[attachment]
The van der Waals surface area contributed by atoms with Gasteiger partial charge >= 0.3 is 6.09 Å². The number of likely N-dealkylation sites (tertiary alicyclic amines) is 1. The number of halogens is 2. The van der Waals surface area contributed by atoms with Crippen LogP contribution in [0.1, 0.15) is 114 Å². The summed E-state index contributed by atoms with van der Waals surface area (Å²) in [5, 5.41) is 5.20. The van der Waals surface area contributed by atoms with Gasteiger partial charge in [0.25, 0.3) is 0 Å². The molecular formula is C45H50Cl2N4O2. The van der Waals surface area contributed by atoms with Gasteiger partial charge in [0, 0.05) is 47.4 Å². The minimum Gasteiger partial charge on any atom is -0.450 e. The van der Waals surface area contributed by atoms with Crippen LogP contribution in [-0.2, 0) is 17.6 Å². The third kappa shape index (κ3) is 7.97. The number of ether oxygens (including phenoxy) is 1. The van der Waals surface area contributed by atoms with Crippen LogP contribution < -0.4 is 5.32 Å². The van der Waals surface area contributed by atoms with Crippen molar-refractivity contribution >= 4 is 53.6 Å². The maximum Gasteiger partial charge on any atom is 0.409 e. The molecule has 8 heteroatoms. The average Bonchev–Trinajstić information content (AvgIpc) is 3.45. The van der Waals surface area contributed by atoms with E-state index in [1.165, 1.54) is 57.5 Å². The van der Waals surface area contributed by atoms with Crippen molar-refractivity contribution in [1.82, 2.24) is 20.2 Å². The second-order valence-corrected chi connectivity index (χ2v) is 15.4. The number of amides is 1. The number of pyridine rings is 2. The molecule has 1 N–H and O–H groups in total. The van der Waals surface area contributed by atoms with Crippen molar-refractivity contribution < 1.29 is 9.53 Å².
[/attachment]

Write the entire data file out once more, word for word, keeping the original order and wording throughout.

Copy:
The van der Waals surface area contributed by atoms with Gasteiger partial charge >= 0.3 is 6.09 Å². The number of likely N-dealkylation sites (tertiary alicyclic amines) is 1. The number of halogens is 2. The van der Waals surface area contributed by atoms with Crippen LogP contribution in [0.1, 0.15) is 114 Å². The summed E-state index contributed by atoms with van der Waals surface area (Å²) in [5, 5.41) is 5.20. The van der Waals surface area contributed by atoms with Gasteiger partial charge in [0.25, 0.3) is 0 Å². The molecular formula is C45H50Cl2N4O2. The van der Waals surface area contributed by atoms with Gasteiger partial charge in [0, 0.05) is 47.4 Å². The minimum Gasteiger partial charge on any atom is -0.450 e. The van der Waals surface area contributed by atoms with Crippen LogP contribution in [-0.2, 0) is 17.6 Å². The third kappa shape index (κ3) is 7.97. The number of ether oxygens (including phenoxy) is 1. The van der Waals surface area contributed by atoms with Crippen LogP contribution < -0.4 is 5.32 Å². The van der Waals surface area contributed by atoms with Crippen molar-refractivity contribution >= 4 is 53.6 Å². The maximum Gasteiger partial charge on any atom is 0.409 e. The molecule has 8 heteroatoms. The average Bonchev–Trinajstić information content (AvgIpc) is 3.45. The van der Waals surface area contributed by atoms with E-state index in [1.165, 1.54) is 57.5 Å². The van der Waals surface area contributed by atoms with Crippen molar-refractivity contribution in [1.82, 2.24) is 20.2 Å². The second-order valence-corrected chi connectivity index (χ2v) is 15.4. The number of amides is 1. The number of pyridine rings is 2. The molecule has 1 N–H and O–H groups in total. The van der Waals surface area contributed by atoms with Crippen molar-refractivity contribution < 1.29 is 9.53 Å².